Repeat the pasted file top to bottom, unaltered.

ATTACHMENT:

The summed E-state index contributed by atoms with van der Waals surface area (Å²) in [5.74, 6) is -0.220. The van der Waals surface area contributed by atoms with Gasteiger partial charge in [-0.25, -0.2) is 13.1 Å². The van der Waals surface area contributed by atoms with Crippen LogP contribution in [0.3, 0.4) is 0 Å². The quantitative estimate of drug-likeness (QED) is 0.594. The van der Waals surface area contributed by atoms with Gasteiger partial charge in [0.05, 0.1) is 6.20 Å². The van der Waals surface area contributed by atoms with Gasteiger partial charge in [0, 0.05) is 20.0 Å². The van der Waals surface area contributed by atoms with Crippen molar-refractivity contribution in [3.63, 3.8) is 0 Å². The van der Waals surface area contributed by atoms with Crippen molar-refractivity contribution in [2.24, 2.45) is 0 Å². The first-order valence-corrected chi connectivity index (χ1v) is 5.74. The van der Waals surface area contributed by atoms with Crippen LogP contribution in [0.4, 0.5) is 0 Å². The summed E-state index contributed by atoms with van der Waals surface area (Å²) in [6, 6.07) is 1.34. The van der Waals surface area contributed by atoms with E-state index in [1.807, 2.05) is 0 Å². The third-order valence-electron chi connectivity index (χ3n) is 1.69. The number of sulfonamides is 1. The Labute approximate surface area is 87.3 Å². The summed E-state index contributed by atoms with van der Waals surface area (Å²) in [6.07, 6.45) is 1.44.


The summed E-state index contributed by atoms with van der Waals surface area (Å²) in [5.74, 6) is -0.220. The van der Waals surface area contributed by atoms with Gasteiger partial charge in [-0.25, -0.2) is 13.1 Å². The van der Waals surface area contributed by atoms with Crippen LogP contribution in [0.3, 0.4) is 0 Å². The quantitative estimate of drug-likeness (QED) is 0.594. The van der Waals surface area contributed by atoms with Gasteiger partial charge in [0.05, 0.1) is 6.20 Å². The van der Waals surface area contributed by atoms with Gasteiger partial charge in [0, 0.05) is 20.0 Å². The van der Waals surface area contributed by atoms with Crippen molar-refractivity contribution in [3.63, 3.8) is 0 Å². The van der Waals surface area contributed by atoms with Crippen molar-refractivity contribution in [2.24, 2.45) is 0 Å². The first-order valence-corrected chi connectivity index (χ1v) is 5.74. The van der Waals surface area contributed by atoms with Crippen LogP contribution in [0.4, 0.5) is 0 Å². The summed E-state index contributed by atoms with van der Waals surface area (Å²) in [6, 6.07) is 1.34. The van der Waals surface area contributed by atoms with E-state index in [1.807, 2.05) is 0 Å². The third-order valence-electron chi connectivity index (χ3n) is 1.69. The number of sulfonamides is 1. The Labute approximate surface area is 87.3 Å². The summed E-state index contributed by atoms with van der Waals surface area (Å²) in [6.07, 6.45) is 1.44.